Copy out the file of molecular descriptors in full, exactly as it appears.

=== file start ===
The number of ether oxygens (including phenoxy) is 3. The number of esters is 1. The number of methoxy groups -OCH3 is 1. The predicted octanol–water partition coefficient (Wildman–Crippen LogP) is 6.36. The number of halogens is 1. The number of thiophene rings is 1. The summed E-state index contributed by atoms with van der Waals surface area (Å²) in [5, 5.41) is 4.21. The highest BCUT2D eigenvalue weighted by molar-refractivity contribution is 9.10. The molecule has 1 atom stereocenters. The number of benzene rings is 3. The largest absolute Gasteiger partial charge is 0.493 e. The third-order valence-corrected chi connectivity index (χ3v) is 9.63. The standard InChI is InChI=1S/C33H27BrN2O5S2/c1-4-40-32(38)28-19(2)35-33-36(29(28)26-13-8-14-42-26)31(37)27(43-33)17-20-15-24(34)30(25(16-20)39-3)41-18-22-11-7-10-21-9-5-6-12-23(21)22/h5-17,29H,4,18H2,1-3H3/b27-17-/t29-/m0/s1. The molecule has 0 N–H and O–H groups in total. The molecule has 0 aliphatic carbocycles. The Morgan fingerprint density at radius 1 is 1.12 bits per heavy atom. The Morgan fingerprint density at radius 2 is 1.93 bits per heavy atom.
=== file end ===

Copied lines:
The number of ether oxygens (including phenoxy) is 3. The number of esters is 1. The number of methoxy groups -OCH3 is 1. The predicted octanol–water partition coefficient (Wildman–Crippen LogP) is 6.36. The number of halogens is 1. The number of thiophene rings is 1. The summed E-state index contributed by atoms with van der Waals surface area (Å²) in [5, 5.41) is 4.21. The highest BCUT2D eigenvalue weighted by molar-refractivity contribution is 9.10. The molecule has 1 atom stereocenters. The number of benzene rings is 3. The largest absolute Gasteiger partial charge is 0.493 e. The third-order valence-corrected chi connectivity index (χ3v) is 9.63. The standard InChI is InChI=1S/C33H27BrN2O5S2/c1-4-40-32(38)28-19(2)35-33-36(29(28)26-13-8-14-42-26)31(37)27(43-33)17-20-15-24(34)30(25(16-20)39-3)41-18-22-11-7-10-21-9-5-6-12-23(21)22/h5-17,29H,4,18H2,1-3H3/b27-17-/t29-/m0/s1. The molecule has 0 N–H and O–H groups in total. The molecule has 0 aliphatic carbocycles. The Morgan fingerprint density at radius 1 is 1.12 bits per heavy atom. The Morgan fingerprint density at radius 2 is 1.93 bits per heavy atom.